Data storage seems like a simple enough concept. But what if you have to store huge files such as multimedia files, or you need to keep track of large amounts of data forever? Here are some points to keep in mind, courtesy of your friends at Gravity Systems.
Online, Near-Line, and Off-Line Storage
Even if you need to store hundreds of terabytes of data, you may not need every byte of that data readily available to you at a second’s notice. For example, a video editor needs ready access to the digital footage and other elements related to a current project, but finished projects can go “on the shelf” while old video masters can get packed away on the off-chance that they might someday be needed again.
For lightning-fast access, keep large files in online storage, filing on them on the workstation’s internal drive (or an attached external drive) or placing them on a networked drive for multiple users. If you need quick but not instant short-term access to supplemental data, keep those files in what’s called near-line storage. Completed video projects would go to off-line storage on the cloud or on disconnected external drives.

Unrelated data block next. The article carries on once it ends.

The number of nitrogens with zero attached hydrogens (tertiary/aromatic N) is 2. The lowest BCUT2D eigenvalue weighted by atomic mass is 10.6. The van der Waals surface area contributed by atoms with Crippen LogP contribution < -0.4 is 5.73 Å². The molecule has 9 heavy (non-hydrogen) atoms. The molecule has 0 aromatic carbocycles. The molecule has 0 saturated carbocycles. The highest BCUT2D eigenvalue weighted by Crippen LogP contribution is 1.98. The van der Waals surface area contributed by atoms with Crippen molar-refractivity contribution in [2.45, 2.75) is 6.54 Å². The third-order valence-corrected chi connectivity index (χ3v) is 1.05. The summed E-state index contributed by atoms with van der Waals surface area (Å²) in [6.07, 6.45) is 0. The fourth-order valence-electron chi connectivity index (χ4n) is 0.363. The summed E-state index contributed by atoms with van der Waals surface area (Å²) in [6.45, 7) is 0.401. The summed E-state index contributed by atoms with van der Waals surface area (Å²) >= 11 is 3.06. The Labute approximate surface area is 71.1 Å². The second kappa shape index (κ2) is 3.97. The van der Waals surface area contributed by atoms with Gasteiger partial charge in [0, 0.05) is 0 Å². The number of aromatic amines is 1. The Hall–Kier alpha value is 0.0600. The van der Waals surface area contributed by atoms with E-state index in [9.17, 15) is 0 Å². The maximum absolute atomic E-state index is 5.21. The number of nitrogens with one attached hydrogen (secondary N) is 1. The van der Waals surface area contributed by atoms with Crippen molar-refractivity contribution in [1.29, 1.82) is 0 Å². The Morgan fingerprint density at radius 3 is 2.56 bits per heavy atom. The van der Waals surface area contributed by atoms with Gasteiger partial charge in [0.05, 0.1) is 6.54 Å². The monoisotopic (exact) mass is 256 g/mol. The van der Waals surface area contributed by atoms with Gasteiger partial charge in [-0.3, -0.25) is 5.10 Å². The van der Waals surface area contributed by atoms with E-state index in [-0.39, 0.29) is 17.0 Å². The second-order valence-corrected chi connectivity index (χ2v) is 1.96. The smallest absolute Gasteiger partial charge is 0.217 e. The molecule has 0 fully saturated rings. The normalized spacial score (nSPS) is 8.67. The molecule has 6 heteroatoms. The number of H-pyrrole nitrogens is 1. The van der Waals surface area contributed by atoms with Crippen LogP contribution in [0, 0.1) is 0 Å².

Large project files and many years of data can add up to an immense pile of data, which you can place in archival storage for long-term safekeeping. Tape drives have traditionally offered the best format for this kind of storage. Tape drives are too slow for everyday data storage and retrieval, but speed doesn’t matter when you’re simply putting large files away indefinitely.
Of course, you could archive your data onto the cloud -- but you’d probably pay a lot more. Prices per gigabyte have dropped dramatically over the years, but cloud services still impose subscription fees based on maximum usage limits, with the highest tiers costing a pretty penny.
Need more data storage advice? Contact our Austin IT support team!